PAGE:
“We want to be the Amazon of the Programming space,” says Masa Kato, founder and CEO of Japanese edtech startup Progate, which embarked on its India journey in October last year.
Founded in 2014 by Masa Kato, then a 21-year-old computer science student at the University of Tokyo, Progate is an online platform for beginners to learn coding, programming, and languages. Progate, which boasts over 300K users in Japan, has already attracted around 50K users in India since its launch in October, last year.
Even as the conventional educational system of India has hit a new low with over 50% of the teachers’ posts at most central universities and IITs lying vacant for years, edtech startups are trying to fill up the gap. They’re providing students with relevant skills through courses on their user-friendly, tech-enabled platforms and are fast evolving as an alternate mode of learning.
Online education in India, which is expected to witness approximately 8x growth in the next five years, will have a significant impact on the edtech market, which has a potential to touch $1.96 Bn by 2021, a Google and KPMG report said.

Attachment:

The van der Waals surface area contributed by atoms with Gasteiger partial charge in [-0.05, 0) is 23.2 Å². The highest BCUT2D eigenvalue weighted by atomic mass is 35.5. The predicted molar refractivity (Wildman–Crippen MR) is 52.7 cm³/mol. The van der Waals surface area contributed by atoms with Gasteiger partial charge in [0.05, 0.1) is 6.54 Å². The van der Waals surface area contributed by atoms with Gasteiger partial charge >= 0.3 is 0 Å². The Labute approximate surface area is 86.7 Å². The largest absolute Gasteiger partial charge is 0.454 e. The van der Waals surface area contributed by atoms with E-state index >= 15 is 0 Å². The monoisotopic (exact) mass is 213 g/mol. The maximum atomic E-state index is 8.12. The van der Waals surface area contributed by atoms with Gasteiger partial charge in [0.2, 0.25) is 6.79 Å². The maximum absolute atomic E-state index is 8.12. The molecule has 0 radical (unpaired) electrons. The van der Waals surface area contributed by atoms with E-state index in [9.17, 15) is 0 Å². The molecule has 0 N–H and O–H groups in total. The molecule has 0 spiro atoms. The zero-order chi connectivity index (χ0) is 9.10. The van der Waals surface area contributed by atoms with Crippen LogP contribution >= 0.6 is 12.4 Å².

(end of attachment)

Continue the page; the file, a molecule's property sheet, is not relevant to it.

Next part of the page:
BYJU’s, Unacademy, and Embibe are some of the edtech startups that are not only successfully reaching their target users but have also attracted huge funds from the world over. Looking at the massive potential and increased interests of online education in India, international companies such as Udacity, Coursera, Udemy have also rushed to the Indian market with their innovative online offerings.
Naturally, Progate, one of Japan’s leading edtech startups, is looking to cash in on this gigantic market.